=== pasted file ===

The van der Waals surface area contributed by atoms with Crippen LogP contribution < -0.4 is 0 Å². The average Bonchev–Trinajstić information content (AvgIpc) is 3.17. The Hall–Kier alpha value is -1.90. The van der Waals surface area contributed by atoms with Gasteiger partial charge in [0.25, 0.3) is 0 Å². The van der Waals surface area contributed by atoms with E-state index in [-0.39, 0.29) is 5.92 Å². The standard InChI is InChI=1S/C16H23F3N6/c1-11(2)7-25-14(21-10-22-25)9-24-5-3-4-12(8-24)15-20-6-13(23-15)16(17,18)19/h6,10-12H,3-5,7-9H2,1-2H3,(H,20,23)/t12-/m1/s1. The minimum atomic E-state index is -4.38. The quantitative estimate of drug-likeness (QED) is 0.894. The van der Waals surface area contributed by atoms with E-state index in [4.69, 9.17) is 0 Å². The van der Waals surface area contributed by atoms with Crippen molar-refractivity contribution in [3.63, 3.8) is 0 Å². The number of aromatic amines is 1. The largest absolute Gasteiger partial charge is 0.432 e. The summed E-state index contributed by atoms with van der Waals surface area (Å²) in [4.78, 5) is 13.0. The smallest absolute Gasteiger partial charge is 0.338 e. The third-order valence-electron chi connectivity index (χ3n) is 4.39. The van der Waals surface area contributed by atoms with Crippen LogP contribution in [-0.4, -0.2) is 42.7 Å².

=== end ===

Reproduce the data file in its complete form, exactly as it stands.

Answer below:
The van der Waals surface area contributed by atoms with Crippen LogP contribution < -0.4 is 0 Å². The average Bonchev–Trinajstić information content (AvgIpc) is 3.17. The Hall–Kier alpha value is -1.90. The van der Waals surface area contributed by atoms with Gasteiger partial charge in [0.25, 0.3) is 0 Å². The van der Waals surface area contributed by atoms with E-state index in [-0.39, 0.29) is 5.92 Å². The standard InChI is InChI=1S/C16H23F3N6/c1-11(2)7-25-14(21-10-22-25)9-24-5-3-4-12(8-24)15-20-6-13(23-15)16(17,18)19/h6,10-12H,3-5,7-9H2,1-2H3,(H,20,23)/t12-/m1/s1. The minimum atomic E-state index is -4.38. The quantitative estimate of drug-likeness (QED) is 0.894. The van der Waals surface area contributed by atoms with E-state index in [4.69, 9.17) is 0 Å². The van der Waals surface area contributed by atoms with Crippen molar-refractivity contribution in [3.63, 3.8) is 0 Å². The number of aromatic amines is 1. The largest absolute Gasteiger partial charge is 0.432 e. The summed E-state index contributed by atoms with van der Waals surface area (Å²) in [4.78, 5) is 13.0. The smallest absolute Gasteiger partial charge is 0.338 e. The third-order valence-electron chi connectivity index (χ3n) is 4.39. The van der Waals surface area contributed by atoms with Crippen LogP contribution in [-0.4, -0.2) is 42.7 Å².